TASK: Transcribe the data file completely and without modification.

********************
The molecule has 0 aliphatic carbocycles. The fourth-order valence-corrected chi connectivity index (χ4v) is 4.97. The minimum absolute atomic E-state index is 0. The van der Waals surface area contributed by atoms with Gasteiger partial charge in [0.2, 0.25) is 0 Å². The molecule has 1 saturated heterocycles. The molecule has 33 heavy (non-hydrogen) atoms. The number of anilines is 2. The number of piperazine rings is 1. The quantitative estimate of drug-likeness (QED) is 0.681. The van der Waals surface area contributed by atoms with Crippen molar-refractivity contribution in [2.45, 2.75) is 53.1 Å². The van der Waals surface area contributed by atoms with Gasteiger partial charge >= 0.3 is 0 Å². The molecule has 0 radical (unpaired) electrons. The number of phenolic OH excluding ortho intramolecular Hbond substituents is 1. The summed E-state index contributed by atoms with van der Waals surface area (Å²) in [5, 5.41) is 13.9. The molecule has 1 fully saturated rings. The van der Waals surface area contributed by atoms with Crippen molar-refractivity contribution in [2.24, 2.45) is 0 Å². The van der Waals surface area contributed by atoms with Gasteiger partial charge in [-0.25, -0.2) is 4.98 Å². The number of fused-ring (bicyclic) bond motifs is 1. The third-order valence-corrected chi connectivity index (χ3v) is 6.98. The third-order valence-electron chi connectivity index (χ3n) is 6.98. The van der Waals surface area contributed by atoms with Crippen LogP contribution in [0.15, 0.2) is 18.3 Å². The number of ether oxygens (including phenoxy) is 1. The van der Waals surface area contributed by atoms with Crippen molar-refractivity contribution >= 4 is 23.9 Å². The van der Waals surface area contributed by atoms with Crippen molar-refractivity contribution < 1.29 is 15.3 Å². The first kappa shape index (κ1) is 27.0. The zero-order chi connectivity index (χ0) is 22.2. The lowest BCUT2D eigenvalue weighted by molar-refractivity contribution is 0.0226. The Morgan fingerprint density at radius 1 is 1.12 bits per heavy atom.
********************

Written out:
The molecule has 0 aliphatic carbocycles. The fourth-order valence-corrected chi connectivity index (χ4v) is 4.97. The minimum absolute atomic E-state index is 0. The van der Waals surface area contributed by atoms with Gasteiger partial charge in [0.2, 0.25) is 0 Å². The molecule has 1 saturated heterocycles. The molecule has 33 heavy (non-hydrogen) atoms. The number of anilines is 2. The number of piperazine rings is 1. The quantitative estimate of drug-likeness (QED) is 0.681. The van der Waals surface area contributed by atoms with Crippen molar-refractivity contribution in [2.45, 2.75) is 53.1 Å². The van der Waals surface area contributed by atoms with Gasteiger partial charge >= 0.3 is 0 Å². The molecule has 0 radical (unpaired) electrons. The number of phenolic OH excluding ortho intramolecular Hbond substituents is 1. The summed E-state index contributed by atoms with van der Waals surface area (Å²) in [5, 5.41) is 13.9. The molecule has 1 fully saturated rings. The van der Waals surface area contributed by atoms with Crippen molar-refractivity contribution in [2.24, 2.45) is 0 Å². The van der Waals surface area contributed by atoms with Gasteiger partial charge in [-0.25, -0.2) is 4.98 Å². The number of fused-ring (bicyclic) bond motifs is 1. The third-order valence-corrected chi connectivity index (χ3v) is 6.98. The third-order valence-electron chi connectivity index (χ3n) is 6.98. The van der Waals surface area contributed by atoms with Crippen LogP contribution in [0.15, 0.2) is 18.3 Å². The number of ether oxygens (including phenoxy) is 1. The van der Waals surface area contributed by atoms with Crippen molar-refractivity contribution >= 4 is 23.9 Å². The van der Waals surface area contributed by atoms with Crippen molar-refractivity contribution < 1.29 is 15.3 Å². The first kappa shape index (κ1) is 27.0. The zero-order chi connectivity index (χ0) is 22.2. The lowest BCUT2D eigenvalue weighted by molar-refractivity contribution is 0.0226. The Morgan fingerprint density at radius 1 is 1.12 bits per heavy atom.